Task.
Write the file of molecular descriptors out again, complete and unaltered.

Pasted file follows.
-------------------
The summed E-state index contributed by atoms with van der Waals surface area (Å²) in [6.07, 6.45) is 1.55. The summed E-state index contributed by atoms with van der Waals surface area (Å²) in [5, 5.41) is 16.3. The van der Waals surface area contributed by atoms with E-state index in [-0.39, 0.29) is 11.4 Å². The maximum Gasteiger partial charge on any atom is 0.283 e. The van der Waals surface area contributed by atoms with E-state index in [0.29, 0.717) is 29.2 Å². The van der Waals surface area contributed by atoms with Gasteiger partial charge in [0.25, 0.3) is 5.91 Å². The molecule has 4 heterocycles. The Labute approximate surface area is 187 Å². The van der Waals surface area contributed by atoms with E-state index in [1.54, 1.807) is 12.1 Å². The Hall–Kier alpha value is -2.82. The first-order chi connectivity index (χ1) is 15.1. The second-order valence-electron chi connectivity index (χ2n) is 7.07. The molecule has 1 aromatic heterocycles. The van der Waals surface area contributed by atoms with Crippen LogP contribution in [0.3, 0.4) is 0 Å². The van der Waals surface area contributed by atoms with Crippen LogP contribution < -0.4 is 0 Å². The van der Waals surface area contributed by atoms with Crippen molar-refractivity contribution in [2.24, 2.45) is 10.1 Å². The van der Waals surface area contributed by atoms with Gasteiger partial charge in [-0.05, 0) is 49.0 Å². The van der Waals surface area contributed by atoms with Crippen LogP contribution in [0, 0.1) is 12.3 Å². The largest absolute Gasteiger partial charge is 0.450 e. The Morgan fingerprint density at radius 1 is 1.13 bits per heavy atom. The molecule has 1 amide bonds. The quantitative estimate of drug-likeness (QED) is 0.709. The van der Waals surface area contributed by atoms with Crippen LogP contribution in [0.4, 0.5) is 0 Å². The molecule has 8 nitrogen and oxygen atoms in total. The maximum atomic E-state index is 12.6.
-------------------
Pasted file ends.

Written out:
The summed E-state index contributed by atoms with van der Waals surface area (Å²) in [6.07, 6.45) is 1.55. The summed E-state index contributed by atoms with van der Waals surface area (Å²) in [5, 5.41) is 16.3. The van der Waals surface area contributed by atoms with E-state index in [-0.39, 0.29) is 11.4 Å². The maximum Gasteiger partial charge on any atom is 0.283 e. The van der Waals surface area contributed by atoms with E-state index in [0.29, 0.717) is 29.2 Å². The van der Waals surface area contributed by atoms with Gasteiger partial charge in [0.25, 0.3) is 5.91 Å². The molecule has 4 heterocycles. The Labute approximate surface area is 187 Å². The van der Waals surface area contributed by atoms with E-state index in [1.54, 1.807) is 12.1 Å². The Hall–Kier alpha value is -2.82. The first-order chi connectivity index (χ1) is 15.1. The second-order valence-electron chi connectivity index (χ2n) is 7.07. The molecule has 1 aromatic heterocycles. The van der Waals surface area contributed by atoms with Crippen LogP contribution in [0.3, 0.4) is 0 Å². The van der Waals surface area contributed by atoms with Crippen LogP contribution < -0.4 is 0 Å². The van der Waals surface area contributed by atoms with Crippen molar-refractivity contribution in [2.24, 2.45) is 10.1 Å². The van der Waals surface area contributed by atoms with Gasteiger partial charge in [-0.05, 0) is 49.0 Å². The van der Waals surface area contributed by atoms with Crippen LogP contribution in [0, 0.1) is 12.3 Å². The largest absolute Gasteiger partial charge is 0.450 e. The Morgan fingerprint density at radius 1 is 1.13 bits per heavy atom. The molecule has 1 amide bonds. The quantitative estimate of drug-likeness (QED) is 0.709. The van der Waals surface area contributed by atoms with Crippen LogP contribution in [0.4, 0.5) is 0 Å². The molecule has 8 nitrogen and oxygen atoms in total. The maximum atomic E-state index is 12.6.